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Unix-like Tips and Tricks: BASH Redirection

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Bash is a POSIX shell with a number of extensions. It is the shell for the GNU operating system from the GNU Project. It can be run on most Unix-like operating systems.

In this article I'll talk about bash redirections.

Unix has three standard file descriptors: stdin (input), stdout (output) and stderr (error output). By default, all of these descriptors are directed to the terminal, so all input comes from the terminal, and all output will go to the terminal.


output example:

# sed 's/' file.txt > output.txt

input example:

# while read line;do echo $line;done < input.txt

Often, you want to redirect both stdout and stderr to the same file:

# /etc/init.d/httpd 1>&2

does redirect stdout to stderr (and replacing 1>&2 with 2>&1 redirects stderr to stdout). However, if you want the output to go to a file, you have to do that before the redirection:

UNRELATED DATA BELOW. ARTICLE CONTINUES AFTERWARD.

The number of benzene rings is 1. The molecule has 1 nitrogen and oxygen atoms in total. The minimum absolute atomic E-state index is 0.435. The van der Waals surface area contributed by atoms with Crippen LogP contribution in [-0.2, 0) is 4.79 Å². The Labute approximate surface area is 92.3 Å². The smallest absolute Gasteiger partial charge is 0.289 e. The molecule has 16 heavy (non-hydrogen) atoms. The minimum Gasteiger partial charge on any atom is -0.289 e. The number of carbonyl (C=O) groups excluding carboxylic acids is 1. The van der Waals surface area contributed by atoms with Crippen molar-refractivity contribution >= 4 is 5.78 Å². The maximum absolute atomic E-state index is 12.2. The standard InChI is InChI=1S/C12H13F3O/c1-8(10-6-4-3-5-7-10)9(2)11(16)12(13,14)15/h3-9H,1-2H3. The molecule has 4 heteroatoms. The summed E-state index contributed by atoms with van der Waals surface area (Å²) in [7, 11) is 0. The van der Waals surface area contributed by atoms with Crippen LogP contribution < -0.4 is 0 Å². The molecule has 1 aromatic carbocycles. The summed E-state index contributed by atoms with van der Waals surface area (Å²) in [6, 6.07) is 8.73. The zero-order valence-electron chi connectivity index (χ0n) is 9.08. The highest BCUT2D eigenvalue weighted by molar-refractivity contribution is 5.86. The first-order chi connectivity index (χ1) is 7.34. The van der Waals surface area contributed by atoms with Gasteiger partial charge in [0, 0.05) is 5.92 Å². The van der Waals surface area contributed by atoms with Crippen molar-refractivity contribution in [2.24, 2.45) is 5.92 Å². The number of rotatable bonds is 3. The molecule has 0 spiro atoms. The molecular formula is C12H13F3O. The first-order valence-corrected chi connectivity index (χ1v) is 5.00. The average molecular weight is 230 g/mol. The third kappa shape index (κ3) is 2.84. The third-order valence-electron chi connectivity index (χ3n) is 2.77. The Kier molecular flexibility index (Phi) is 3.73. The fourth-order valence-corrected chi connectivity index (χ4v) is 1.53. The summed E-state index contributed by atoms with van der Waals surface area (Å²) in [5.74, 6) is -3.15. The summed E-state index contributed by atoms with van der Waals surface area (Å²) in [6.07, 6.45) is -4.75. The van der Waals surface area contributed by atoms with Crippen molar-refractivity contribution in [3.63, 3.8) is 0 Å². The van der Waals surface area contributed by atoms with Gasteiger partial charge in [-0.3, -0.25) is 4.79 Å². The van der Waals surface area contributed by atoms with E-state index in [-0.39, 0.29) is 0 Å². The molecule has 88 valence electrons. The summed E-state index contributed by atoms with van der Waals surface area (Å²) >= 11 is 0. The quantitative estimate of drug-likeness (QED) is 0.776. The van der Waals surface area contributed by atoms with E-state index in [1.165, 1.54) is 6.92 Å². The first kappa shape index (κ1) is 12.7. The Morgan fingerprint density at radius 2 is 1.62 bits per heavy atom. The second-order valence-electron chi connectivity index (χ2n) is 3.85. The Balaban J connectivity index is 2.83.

# /etc/init.d/httpd >output.txt 2>&1

NOTE: As far as the stdio library is concerned, stderr is unbuffered, while stdout is line-buffered when pointing to a terminal; so output may happen in the 'wrong' order when you mix them. However, this won't affect the way that programs like less deal with the output.

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  1. To make the output appear in the good order, use ‘stdbuf’ to unbuffer stdout.

    # stdbuf -o0 /etc/init.d/httpd >output.txt 2>&1

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